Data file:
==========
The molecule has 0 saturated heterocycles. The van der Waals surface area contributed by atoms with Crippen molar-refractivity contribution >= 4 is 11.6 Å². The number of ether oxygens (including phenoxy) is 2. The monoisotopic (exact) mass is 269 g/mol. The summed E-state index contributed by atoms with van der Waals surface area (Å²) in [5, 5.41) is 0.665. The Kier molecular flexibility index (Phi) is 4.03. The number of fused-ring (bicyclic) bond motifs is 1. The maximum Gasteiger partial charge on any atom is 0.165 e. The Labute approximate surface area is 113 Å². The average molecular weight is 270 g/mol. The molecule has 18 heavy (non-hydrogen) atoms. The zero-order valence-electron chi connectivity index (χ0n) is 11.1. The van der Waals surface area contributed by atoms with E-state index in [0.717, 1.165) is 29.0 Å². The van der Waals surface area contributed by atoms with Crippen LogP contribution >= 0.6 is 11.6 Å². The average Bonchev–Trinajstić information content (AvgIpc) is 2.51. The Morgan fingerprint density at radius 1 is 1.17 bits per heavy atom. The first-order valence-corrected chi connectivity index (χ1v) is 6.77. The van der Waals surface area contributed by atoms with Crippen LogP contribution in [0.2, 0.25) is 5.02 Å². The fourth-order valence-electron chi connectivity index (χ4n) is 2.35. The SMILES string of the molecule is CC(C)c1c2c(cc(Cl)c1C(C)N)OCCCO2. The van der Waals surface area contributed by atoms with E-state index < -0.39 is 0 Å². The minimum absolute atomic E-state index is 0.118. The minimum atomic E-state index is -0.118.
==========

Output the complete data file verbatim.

The molecule has 0 saturated heterocycles. The van der Waals surface area contributed by atoms with Crippen molar-refractivity contribution >= 4 is 11.6 Å². The number of ether oxygens (including phenoxy) is 2. The monoisotopic (exact) mass is 269 g/mol. The summed E-state index contributed by atoms with van der Waals surface area (Å²) in [5, 5.41) is 0.665. The Kier molecular flexibility index (Phi) is 4.03. The number of fused-ring (bicyclic) bond motifs is 1. The maximum Gasteiger partial charge on any atom is 0.165 e. The Labute approximate surface area is 113 Å². The average molecular weight is 270 g/mol. The molecule has 18 heavy (non-hydrogen) atoms. The zero-order valence-electron chi connectivity index (χ0n) is 11.1. The van der Waals surface area contributed by atoms with E-state index in [0.717, 1.165) is 29.0 Å². The van der Waals surface area contributed by atoms with Crippen LogP contribution >= 0.6 is 11.6 Å². The average Bonchev–Trinajstić information content (AvgIpc) is 2.51. The Morgan fingerprint density at radius 1 is 1.17 bits per heavy atom. The first-order valence-corrected chi connectivity index (χ1v) is 6.77. The van der Waals surface area contributed by atoms with Crippen LogP contribution in [0.2, 0.25) is 5.02 Å². The fourth-order valence-electron chi connectivity index (χ4n) is 2.35. The SMILES string of the molecule is CC(C)c1c2c(cc(Cl)c1C(C)N)OCCCO2. The van der Waals surface area contributed by atoms with E-state index < -0.39 is 0 Å². The minimum absolute atomic E-state index is 0.118. The minimum atomic E-state index is -0.118.